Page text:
Vermicomposting effects on food waste and soil quality

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dc.contributor.advisor Bernot, Melody J.
dc.contributor.author Maule, Jessica
dc.date.accessioned 2017-05-10T16:04:51Z
dc.date.available 2017-05-10T16:04:51Z
dc.date.issued 2017-05-06
dc.identifier.uri http://cardinalscholar.bsu.edu/handle/123456789/200765
dc.description en_US
dc.description.abstract Vermicomposting uses earthworms to facilitate food waste decomposition to yield organic fertilizer. Vermicomposting yields high quality fertilizer with water-soluble nutrients that can reduce the need for synthetic fertilizers and pesticides which have adverse environmental effects. To better quantify vermicomposting benefits, more research is needed on the effect of vermicomposting on common food waste scraps. Our objective was to quantify changes in food waste and soil quality with vermicomposting using locally relevant earthworm species. To meet this objective, a mesocosm experiment measured the effect of earthworms on decomposition of apple peels in soil. We hypothesized that earthworms would increase the decomposition rate due to earthworm burrowing activity which aerates and redistributes soil nutrients and microbes. Our research suggests Lumbricus terrestris increased decomposition rates of apple peels between weeks two and three during a four-week incubation period. Data also suggest Lumbricus terrestris increases moisture content of surface organic wastes. en_US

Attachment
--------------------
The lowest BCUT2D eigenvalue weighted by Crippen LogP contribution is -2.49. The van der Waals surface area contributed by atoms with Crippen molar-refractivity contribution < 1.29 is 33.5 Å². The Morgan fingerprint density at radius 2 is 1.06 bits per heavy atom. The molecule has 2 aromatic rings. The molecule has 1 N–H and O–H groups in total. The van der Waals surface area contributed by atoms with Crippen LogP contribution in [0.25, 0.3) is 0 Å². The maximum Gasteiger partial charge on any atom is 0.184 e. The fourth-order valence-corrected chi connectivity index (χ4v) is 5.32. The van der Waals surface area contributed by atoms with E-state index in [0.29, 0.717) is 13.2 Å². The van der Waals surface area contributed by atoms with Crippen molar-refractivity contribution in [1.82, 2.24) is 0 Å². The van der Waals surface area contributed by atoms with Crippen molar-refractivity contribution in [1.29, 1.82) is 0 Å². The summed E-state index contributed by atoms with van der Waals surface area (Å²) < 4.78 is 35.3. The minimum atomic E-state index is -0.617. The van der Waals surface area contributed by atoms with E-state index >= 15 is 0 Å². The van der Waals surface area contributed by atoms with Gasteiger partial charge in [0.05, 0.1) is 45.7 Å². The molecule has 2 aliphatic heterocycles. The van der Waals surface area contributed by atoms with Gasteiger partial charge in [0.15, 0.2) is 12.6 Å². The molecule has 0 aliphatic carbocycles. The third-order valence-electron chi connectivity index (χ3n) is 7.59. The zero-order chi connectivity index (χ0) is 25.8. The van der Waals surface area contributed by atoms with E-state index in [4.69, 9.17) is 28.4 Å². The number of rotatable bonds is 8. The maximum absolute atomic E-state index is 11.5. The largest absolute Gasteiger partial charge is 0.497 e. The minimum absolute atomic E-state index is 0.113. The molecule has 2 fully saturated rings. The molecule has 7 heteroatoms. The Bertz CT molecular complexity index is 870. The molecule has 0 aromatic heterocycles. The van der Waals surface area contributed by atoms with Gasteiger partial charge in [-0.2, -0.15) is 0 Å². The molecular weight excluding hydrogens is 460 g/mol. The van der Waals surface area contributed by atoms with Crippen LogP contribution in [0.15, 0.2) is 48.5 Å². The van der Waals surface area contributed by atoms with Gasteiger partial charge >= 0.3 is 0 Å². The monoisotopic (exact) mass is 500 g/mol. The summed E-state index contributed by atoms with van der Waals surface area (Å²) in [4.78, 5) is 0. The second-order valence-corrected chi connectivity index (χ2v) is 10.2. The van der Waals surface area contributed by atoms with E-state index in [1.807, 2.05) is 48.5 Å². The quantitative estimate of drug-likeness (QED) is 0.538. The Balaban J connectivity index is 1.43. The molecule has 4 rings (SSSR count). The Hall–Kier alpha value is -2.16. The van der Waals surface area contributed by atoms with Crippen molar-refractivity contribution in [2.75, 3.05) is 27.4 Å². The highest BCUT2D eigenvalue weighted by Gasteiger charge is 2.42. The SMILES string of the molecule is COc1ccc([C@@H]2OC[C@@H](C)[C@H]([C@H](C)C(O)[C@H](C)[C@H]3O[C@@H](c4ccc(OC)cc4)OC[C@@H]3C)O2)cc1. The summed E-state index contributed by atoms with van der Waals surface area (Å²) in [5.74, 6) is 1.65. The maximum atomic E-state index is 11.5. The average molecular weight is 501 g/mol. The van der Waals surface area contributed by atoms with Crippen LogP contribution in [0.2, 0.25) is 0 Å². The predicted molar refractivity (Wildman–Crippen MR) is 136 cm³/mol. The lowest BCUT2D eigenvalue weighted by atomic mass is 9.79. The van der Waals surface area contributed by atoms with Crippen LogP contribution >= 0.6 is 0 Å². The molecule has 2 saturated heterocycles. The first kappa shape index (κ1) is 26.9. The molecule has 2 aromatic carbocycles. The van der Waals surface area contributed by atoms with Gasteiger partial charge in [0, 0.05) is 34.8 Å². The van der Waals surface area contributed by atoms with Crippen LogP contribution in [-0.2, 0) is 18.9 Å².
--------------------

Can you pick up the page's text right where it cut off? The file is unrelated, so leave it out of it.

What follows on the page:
dc.description.sponsorship Department of Biology
dc.subject.lcsh Vermicomposting.
dc.subject.lcsh Earthworms.
dc.subject.lcsh Food waste -- Biodegradation.
dc.subject.lcsh Soils -- Quality.
dc.title Vermicomposting effects on food waste and soil quality en_US
dc.type Research paper (M.S.), 3 hours.
dc.description.degree Thesis (M.S.) en_US
dc.identifier.cardcat-url http://liblink.bsu.edu/uhtbin/catkey/1858529


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  • Research Papers [4998]
    Research papers submitted to the Graduate School by Ball State University master's degree candidates in partial fulfillment of degree requirements.

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